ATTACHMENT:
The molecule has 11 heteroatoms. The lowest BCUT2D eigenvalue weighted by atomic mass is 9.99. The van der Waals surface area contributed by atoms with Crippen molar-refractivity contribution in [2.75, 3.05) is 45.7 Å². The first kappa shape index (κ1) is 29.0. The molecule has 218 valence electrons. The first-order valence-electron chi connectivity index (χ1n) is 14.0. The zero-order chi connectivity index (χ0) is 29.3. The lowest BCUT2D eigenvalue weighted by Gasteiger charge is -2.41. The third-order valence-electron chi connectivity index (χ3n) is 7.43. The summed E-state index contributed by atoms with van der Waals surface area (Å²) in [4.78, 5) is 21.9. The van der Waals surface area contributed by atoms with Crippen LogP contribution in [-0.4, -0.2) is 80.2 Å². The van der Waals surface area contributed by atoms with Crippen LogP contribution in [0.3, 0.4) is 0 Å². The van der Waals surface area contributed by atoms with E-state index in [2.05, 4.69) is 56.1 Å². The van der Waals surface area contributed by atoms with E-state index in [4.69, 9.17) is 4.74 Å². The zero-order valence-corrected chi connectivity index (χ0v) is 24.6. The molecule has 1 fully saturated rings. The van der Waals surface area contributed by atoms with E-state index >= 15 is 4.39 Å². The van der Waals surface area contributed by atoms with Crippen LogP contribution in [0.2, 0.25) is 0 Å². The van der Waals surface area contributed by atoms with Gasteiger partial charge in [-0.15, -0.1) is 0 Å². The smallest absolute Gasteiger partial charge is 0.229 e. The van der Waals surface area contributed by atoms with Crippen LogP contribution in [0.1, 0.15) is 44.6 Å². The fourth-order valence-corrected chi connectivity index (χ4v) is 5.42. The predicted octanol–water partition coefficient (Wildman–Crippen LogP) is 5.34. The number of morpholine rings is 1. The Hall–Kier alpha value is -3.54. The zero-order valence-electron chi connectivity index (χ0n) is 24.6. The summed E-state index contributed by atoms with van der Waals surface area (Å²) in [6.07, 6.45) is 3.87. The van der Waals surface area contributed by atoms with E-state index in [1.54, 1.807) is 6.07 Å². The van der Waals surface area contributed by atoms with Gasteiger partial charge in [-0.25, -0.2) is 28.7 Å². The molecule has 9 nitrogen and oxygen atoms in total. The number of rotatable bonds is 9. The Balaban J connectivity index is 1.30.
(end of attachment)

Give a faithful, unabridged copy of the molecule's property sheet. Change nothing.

The molecule has 11 heteroatoms. The lowest BCUT2D eigenvalue weighted by atomic mass is 9.99. The van der Waals surface area contributed by atoms with Crippen molar-refractivity contribution in [2.75, 3.05) is 45.7 Å². The first kappa shape index (κ1) is 29.0. The molecule has 218 valence electrons. The first-order valence-electron chi connectivity index (χ1n) is 14.0. The zero-order chi connectivity index (χ0) is 29.3. The lowest BCUT2D eigenvalue weighted by Gasteiger charge is -2.41. The third-order valence-electron chi connectivity index (χ3n) is 7.43. The summed E-state index contributed by atoms with van der Waals surface area (Å²) in [4.78, 5) is 21.9. The van der Waals surface area contributed by atoms with Crippen LogP contribution in [-0.4, -0.2) is 80.2 Å². The van der Waals surface area contributed by atoms with Crippen LogP contribution in [0.3, 0.4) is 0 Å². The van der Waals surface area contributed by atoms with E-state index in [2.05, 4.69) is 56.1 Å². The van der Waals surface area contributed by atoms with E-state index in [4.69, 9.17) is 4.74 Å². The zero-order valence-corrected chi connectivity index (χ0v) is 24.6. The molecule has 1 fully saturated rings. The van der Waals surface area contributed by atoms with E-state index >= 15 is 4.39 Å². The van der Waals surface area contributed by atoms with Crippen LogP contribution in [0.2, 0.25) is 0 Å². The van der Waals surface area contributed by atoms with Gasteiger partial charge in [-0.15, -0.1) is 0 Å². The smallest absolute Gasteiger partial charge is 0.229 e. The van der Waals surface area contributed by atoms with Crippen LogP contribution in [0.1, 0.15) is 44.6 Å². The fourth-order valence-corrected chi connectivity index (χ4v) is 5.42. The predicted octanol–water partition coefficient (Wildman–Crippen LogP) is 5.34. The number of morpholine rings is 1. The Hall–Kier alpha value is -3.54. The zero-order valence-electron chi connectivity index (χ0n) is 24.6. The summed E-state index contributed by atoms with van der Waals surface area (Å²) in [6.07, 6.45) is 3.87. The van der Waals surface area contributed by atoms with E-state index in [1.54, 1.807) is 6.07 Å². The van der Waals surface area contributed by atoms with Gasteiger partial charge in [-0.25, -0.2) is 28.7 Å². The molecule has 9 nitrogen and oxygen atoms in total. The number of rotatable bonds is 9. The Balaban J connectivity index is 1.30.